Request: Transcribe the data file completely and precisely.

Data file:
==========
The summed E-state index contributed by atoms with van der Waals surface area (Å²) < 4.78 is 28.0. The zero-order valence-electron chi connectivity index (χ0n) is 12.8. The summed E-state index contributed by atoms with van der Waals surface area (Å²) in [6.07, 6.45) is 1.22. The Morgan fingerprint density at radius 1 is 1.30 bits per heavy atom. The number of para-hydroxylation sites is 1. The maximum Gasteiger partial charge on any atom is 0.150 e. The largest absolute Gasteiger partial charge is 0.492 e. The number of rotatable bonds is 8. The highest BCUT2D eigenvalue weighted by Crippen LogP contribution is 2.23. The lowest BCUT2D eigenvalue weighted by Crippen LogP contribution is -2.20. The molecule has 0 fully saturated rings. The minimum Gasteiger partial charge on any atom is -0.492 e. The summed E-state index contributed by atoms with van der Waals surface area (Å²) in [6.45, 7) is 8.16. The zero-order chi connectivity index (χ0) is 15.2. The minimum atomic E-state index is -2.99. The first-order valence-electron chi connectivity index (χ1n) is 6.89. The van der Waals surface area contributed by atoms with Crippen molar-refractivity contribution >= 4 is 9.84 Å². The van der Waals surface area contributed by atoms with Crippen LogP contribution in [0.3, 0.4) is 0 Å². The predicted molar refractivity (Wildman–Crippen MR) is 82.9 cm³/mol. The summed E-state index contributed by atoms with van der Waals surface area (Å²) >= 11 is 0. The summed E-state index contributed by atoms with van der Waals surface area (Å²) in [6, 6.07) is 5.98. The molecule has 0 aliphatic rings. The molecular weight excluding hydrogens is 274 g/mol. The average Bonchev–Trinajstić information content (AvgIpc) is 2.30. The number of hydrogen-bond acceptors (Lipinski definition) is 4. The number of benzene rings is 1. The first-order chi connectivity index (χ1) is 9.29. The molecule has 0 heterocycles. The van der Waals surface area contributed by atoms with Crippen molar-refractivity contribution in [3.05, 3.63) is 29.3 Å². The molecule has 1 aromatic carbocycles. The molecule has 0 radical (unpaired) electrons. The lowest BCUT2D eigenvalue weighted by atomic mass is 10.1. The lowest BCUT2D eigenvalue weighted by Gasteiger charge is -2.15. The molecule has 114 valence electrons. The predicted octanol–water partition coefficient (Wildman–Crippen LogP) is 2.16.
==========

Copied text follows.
The summed E-state index contributed by atoms with van der Waals surface area (Å²) < 4.78 is 28.0. The zero-order valence-electron chi connectivity index (χ0n) is 12.8. The summed E-state index contributed by atoms with van der Waals surface area (Å²) in [6.07, 6.45) is 1.22. The Morgan fingerprint density at radius 1 is 1.30 bits per heavy atom. The number of para-hydroxylation sites is 1. The maximum Gasteiger partial charge on any atom is 0.150 e. The largest absolute Gasteiger partial charge is 0.492 e. The number of rotatable bonds is 8. The highest BCUT2D eigenvalue weighted by Crippen LogP contribution is 2.23. The lowest BCUT2D eigenvalue weighted by Crippen LogP contribution is -2.20. The molecule has 0 fully saturated rings. The minimum Gasteiger partial charge on any atom is -0.492 e. The summed E-state index contributed by atoms with van der Waals surface area (Å²) in [6.45, 7) is 8.16. The zero-order chi connectivity index (χ0) is 15.2. The minimum atomic E-state index is -2.99. The first-order valence-electron chi connectivity index (χ1n) is 6.89. The van der Waals surface area contributed by atoms with Crippen molar-refractivity contribution >= 4 is 9.84 Å². The van der Waals surface area contributed by atoms with Crippen LogP contribution in [0.3, 0.4) is 0 Å². The predicted molar refractivity (Wildman–Crippen MR) is 82.9 cm³/mol. The summed E-state index contributed by atoms with van der Waals surface area (Å²) >= 11 is 0. The summed E-state index contributed by atoms with van der Waals surface area (Å²) in [6, 6.07) is 5.98. The molecule has 0 aliphatic rings. The molecular weight excluding hydrogens is 274 g/mol. The average Bonchev–Trinajstić information content (AvgIpc) is 2.30. The number of hydrogen-bond acceptors (Lipinski definition) is 4. The number of benzene rings is 1. The first-order chi connectivity index (χ1) is 9.29. The molecule has 0 heterocycles. The van der Waals surface area contributed by atoms with Crippen molar-refractivity contribution in [3.05, 3.63) is 29.3 Å². The molecule has 1 aromatic carbocycles. The molecule has 0 radical (unpaired) electrons. The lowest BCUT2D eigenvalue weighted by atomic mass is 10.1. The lowest BCUT2D eigenvalue weighted by Gasteiger charge is -2.15. The molecule has 114 valence electrons. The predicted octanol–water partition coefficient (Wildman–Crippen LogP) is 2.16.